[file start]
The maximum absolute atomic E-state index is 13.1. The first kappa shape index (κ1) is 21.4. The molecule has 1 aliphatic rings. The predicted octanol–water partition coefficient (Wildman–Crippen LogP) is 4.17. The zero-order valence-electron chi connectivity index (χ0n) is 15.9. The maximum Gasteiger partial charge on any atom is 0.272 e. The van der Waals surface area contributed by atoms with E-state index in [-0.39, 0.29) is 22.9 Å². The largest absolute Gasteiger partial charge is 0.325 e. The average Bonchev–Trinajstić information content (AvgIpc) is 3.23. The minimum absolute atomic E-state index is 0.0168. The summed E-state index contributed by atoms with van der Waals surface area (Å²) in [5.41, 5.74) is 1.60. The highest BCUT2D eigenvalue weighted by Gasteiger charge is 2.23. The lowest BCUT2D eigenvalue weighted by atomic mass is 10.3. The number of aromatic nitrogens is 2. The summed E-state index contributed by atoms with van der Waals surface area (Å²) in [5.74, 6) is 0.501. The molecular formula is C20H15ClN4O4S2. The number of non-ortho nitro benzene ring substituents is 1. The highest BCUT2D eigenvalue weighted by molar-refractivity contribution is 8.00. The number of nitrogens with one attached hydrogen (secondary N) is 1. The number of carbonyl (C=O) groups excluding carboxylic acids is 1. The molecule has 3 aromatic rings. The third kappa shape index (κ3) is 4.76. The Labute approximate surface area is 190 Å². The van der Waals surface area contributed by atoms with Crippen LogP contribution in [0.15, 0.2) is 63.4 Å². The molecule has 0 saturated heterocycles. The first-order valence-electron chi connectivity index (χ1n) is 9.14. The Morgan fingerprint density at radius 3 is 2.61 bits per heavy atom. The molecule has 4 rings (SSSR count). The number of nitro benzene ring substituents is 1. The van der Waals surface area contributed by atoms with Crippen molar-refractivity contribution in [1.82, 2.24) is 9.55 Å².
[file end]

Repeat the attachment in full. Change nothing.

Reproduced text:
The maximum absolute atomic E-state index is 13.1. The first kappa shape index (κ1) is 21.4. The molecule has 1 aliphatic rings. The predicted octanol–water partition coefficient (Wildman–Crippen LogP) is 4.17. The zero-order valence-electron chi connectivity index (χ0n) is 15.9. The maximum Gasteiger partial charge on any atom is 0.272 e. The van der Waals surface area contributed by atoms with E-state index in [-0.39, 0.29) is 22.9 Å². The largest absolute Gasteiger partial charge is 0.325 e. The average Bonchev–Trinajstić information content (AvgIpc) is 3.23. The minimum absolute atomic E-state index is 0.0168. The summed E-state index contributed by atoms with van der Waals surface area (Å²) in [5.41, 5.74) is 1.60. The highest BCUT2D eigenvalue weighted by Gasteiger charge is 2.23. The lowest BCUT2D eigenvalue weighted by atomic mass is 10.3. The number of aromatic nitrogens is 2. The summed E-state index contributed by atoms with van der Waals surface area (Å²) in [5.74, 6) is 0.501. The molecular formula is C20H15ClN4O4S2. The number of non-ortho nitro benzene ring substituents is 1. The highest BCUT2D eigenvalue weighted by molar-refractivity contribution is 8.00. The number of nitrogens with one attached hydrogen (secondary N) is 1. The number of carbonyl (C=O) groups excluding carboxylic acids is 1. The molecule has 3 aromatic rings. The third kappa shape index (κ3) is 4.76. The Labute approximate surface area is 190 Å². The van der Waals surface area contributed by atoms with Crippen LogP contribution in [0.15, 0.2) is 63.4 Å². The molecule has 0 saturated heterocycles. The first-order valence-electron chi connectivity index (χ1n) is 9.14. The Morgan fingerprint density at radius 3 is 2.61 bits per heavy atom. The molecule has 4 rings (SSSR count). The number of nitro benzene ring substituents is 1. The van der Waals surface area contributed by atoms with Crippen molar-refractivity contribution in [1.82, 2.24) is 9.55 Å².